Market price to high Market price to low

Market failure Situation where the market fails to allocate resources efficiently Merit goods Goods not produced in sufficient quantity by private sector, as they dont place sufficient value on them, eg. Education, health. Merit goods provide positive externalities Public goods
Public goods are goods or services that are accessible to the community.

Negative Externalities are goods or services that are harmful to society or environment A government places taxes on goods that produce negative externalities to increase equilibrium price, decrease equilibrium quantity and hence discourage use Positive externalities are goods and services beneficial to society Government subside goods that produce positive externalities to decrease equilibrium price, increase equilibrium quantity and hence encourage use

Price elasticity of demand Significance of price elasticity of demand market research

Firms marketing department researches the possible outcomes of a price change. If the good is elastic, a price rise could cause the demand for that product to be reduced If the good were inelastic, a price rise would have little affect on the demand for that product.

Price elasticity
Elasticity of Demand refers to the responsive of demand for a good in relation to a change in price

A little change in price leads to a large change in quantity

Inelastic and unit elastic

Inelastic a large change in price leads to little change in quantity Unit elastic - change in price is proportional change in quantity (total amount spent by consumers remains same)

Calculation of elasticity using total outlay method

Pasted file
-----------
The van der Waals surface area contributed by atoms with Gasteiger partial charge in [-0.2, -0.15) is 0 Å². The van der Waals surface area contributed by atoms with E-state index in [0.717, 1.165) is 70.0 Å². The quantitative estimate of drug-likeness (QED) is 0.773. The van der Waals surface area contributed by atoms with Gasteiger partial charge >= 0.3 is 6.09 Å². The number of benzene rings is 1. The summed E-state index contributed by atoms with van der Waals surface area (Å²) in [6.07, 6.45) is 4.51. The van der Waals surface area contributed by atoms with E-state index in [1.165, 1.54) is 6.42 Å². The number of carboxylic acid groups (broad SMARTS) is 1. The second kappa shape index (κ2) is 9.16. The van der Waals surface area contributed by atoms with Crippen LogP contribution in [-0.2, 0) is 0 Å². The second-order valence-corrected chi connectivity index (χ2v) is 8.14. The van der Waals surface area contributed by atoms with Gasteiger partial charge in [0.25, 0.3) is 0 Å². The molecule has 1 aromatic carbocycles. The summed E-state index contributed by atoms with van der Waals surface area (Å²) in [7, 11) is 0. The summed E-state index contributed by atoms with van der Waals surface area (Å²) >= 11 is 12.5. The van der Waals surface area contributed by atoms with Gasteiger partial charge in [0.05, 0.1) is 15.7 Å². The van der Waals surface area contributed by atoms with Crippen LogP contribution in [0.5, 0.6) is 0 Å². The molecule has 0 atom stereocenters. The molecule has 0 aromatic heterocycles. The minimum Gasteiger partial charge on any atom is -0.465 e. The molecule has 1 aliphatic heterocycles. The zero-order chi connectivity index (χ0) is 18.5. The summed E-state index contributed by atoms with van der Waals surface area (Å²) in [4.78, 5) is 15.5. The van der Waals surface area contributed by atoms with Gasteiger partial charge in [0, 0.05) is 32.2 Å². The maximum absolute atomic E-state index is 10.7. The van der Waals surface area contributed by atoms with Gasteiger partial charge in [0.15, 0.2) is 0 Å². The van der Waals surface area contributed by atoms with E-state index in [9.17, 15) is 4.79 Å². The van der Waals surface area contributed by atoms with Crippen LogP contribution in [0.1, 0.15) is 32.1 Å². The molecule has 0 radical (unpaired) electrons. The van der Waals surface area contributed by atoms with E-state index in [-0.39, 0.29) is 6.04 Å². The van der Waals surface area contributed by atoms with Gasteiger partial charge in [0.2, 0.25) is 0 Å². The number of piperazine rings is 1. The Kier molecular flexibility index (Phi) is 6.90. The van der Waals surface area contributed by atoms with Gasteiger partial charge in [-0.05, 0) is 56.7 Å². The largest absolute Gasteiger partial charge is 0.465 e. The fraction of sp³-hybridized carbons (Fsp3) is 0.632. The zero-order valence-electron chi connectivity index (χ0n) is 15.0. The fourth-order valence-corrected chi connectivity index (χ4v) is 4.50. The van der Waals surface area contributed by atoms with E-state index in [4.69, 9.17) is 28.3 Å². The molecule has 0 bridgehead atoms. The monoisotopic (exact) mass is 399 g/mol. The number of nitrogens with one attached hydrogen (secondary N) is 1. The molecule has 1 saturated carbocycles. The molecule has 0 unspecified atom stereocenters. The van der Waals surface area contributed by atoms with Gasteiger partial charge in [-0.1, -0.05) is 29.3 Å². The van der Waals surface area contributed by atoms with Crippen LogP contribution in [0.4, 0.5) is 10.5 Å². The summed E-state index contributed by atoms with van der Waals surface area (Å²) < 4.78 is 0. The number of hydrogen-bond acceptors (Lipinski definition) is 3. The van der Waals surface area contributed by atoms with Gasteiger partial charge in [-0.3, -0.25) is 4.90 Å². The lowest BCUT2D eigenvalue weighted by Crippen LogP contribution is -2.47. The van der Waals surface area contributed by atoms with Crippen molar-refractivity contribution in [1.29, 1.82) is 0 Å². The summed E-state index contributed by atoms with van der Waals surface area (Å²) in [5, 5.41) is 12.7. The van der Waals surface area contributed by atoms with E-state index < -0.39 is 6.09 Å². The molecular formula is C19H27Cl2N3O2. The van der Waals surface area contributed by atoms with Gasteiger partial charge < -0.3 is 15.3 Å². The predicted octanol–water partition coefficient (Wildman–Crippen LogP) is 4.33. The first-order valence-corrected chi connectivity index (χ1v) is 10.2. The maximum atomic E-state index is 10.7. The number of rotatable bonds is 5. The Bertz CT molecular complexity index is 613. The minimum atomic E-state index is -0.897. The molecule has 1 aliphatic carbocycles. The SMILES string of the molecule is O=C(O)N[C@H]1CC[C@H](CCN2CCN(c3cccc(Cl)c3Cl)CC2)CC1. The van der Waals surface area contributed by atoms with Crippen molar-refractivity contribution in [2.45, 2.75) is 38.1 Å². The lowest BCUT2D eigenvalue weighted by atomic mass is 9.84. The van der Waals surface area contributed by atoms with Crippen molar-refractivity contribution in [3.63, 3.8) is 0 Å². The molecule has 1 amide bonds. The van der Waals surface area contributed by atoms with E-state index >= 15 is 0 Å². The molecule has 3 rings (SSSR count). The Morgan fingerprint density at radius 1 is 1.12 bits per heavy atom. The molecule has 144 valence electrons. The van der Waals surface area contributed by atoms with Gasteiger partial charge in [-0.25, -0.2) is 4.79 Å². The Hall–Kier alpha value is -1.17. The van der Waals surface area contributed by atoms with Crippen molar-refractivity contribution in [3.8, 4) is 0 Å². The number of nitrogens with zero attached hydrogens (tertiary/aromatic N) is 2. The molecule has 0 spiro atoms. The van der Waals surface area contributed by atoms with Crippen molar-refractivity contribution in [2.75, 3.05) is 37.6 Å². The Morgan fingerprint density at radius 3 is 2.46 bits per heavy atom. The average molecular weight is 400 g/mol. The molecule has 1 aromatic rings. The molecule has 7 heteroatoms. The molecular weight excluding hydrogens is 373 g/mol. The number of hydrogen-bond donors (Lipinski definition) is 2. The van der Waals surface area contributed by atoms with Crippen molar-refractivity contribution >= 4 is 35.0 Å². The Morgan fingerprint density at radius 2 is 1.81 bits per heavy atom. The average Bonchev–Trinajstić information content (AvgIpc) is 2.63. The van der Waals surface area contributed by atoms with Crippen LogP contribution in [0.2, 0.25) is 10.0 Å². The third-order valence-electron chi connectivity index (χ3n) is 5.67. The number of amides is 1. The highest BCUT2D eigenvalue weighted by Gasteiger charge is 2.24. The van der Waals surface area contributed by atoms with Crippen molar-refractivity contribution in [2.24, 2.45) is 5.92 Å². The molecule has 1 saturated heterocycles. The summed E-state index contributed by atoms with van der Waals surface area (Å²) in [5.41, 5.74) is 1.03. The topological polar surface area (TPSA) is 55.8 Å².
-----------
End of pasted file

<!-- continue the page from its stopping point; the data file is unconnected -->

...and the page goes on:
Total Outlay= Price x Quantity Falling- Relatively elastic Unchanged- Unit elasticity Rising- Relatively inelasticity

Price 10 9 8 7 6 5 4 3 2 1

Quantity demanded 1 2 3 4 5 6 7 8 9 10

Total Outlay 10 18 Falling 24 28 30 30 Unchanged 28 24 Rising 18 10

Price Elasticity of demand Relatively elastic

Unit elastic

Relatively inelastic

Factors affecting elasticity of demand Necessities and luxuries

Luxury goods tend to have an elastic demand and necessities tend to be inelastic. Existence of close substitutes Where a lot of goods are substitutable results in relative demand Proportion of income spent on the good A low prices good which makes up small of consumers income is relatively inelastic The length of time since a price change Demand becomes more elastic the greater the length of time since the price change. This is because consumers have time to respond to price changes and switch products.

Price elasticity of supply

The responsiveness of supply of a good in relation to change in price

Elastic supply
A strong response to a fall in price

Inelastic supply
A weak response to a fall in price

Factors affecting elasticity of supply Ability to hold and Store Stock. The ability to hold stock will affect the ease at
which producers can respond to price changes. The easier it is to hold stock the more elastic the supply. Whereas perishable goods is relatively inelastic. Excess capacity. If a firm is not operating with its existing resources at full capacity, supply is will elastic. This is because they now have allowance to respond quickly to any price increase simply by using existing resources more intensively, as opposed to half capacity.

Variations in competition Market structures

Market Structure Pure Competition

Number and Size Product of Firms Characteristics Many firms, very Homogeneous small products

Barriers to Entry Examples

No barriers to entry

Fruit and vegetables, fish markets Motels, restaurants TV stations, airlines

Monopolistic competition Oligopoly

Many firms, relatively small A few firms, relatively large

Differentiated products Generally differentiated products No close substitutes

Small barriers to entry High barriers to entry


One firm, large

Extremely high barriers to entry

Water supply